Working in Antarctica requires a set of finely tuned tools: patience, endurance, and optimism. At the mercy of the weather, your plans change with the wind, requiring many layers of alternate strategies. Meetings often revolve around phrases like “what if” and “plan B and C.”All plans must start somewhere, though, and for us, the first stop is McMurdo Station.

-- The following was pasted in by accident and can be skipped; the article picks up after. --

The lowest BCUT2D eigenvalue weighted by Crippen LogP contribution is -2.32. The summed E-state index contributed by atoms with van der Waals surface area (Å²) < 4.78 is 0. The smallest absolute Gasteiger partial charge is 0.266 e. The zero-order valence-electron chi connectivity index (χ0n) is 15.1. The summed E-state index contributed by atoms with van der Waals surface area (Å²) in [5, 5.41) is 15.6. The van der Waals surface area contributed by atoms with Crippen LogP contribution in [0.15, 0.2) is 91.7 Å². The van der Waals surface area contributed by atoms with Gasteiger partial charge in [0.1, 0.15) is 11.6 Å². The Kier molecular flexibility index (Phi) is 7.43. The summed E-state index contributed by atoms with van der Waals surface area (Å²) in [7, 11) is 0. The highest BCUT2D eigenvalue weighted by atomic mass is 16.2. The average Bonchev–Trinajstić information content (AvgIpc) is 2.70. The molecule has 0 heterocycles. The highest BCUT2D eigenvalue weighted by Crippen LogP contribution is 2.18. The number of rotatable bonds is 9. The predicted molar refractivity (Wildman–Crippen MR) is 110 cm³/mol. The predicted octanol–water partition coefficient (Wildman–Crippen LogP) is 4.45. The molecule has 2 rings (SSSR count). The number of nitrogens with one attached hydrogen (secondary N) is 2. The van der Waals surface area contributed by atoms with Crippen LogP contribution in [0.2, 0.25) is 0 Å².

Established in 1956 as a military base, McMurdo Station sits at the tip of the Hut Point Peninsula on Ross Island, just off the coast, making it accessible by both aircraft and ship. “Mactown” acts as an operational hub for most U.S. research programs scattered across the continent, requiring almost all personnel and cargo to first pass through McMurdo before transitioning to deep field sites. With more than 100 structures on site, a harbor, and an airport, McMurdo provides scientists with the chance to gather their team and gear, organize flight logistics to camps, and receive training in deep-field safety and survival techniques. A recent epidemic of “intestinal crud” has put everyone on station in a hand-washing frenzy, with the small station hospital serving up some much needed hydration and rest to those who have been affected. Being such an isolated community, McMurdo wages a constant battle against the influx of germs arriving on passenger planes from New Zealand throughout the summer season. The POLENET team is trickling in, coming from across the world to prepare for work at McMurdo, Byrd Camp, and Patriot Hills Camp. Here is the latest update from Principal Investigator, Dr. Terry Wilson: Hi Everyone – The full ‘early team’ of 15 is on the ice now for just over one week and all goes well. We have advanced valiantly through every training class and planning meeting. One hopeful outcome: a possible new scenario to obtain synoptic weather information from Byrd Camp. Equipment is all staged for the McMurdo-based work, and gear and equipment for Byrd work is pouring in to the cargo system. Two flights, with camp staff and science construction group, made it to Byrd last week, however a major storm pinned them down this week, and no flights, so opening of the camp for science may be a few days late. Helo work from McMurdo has started – completed an upgrade at Mt Coates, were turned back from Brimstone Peak due to weather, and are scheduled to go to Fishtail Point tonight. Due to extended bad weather at Rothera station on the Peninsula, a KBA Twin Otter has remained there instead of reaching McMurdo as planned. This has delayed the start of our fixed-wing work from McMurdo. We are poised for work at any site, with any transport, so things will keep moving ahead over the next week……. Terry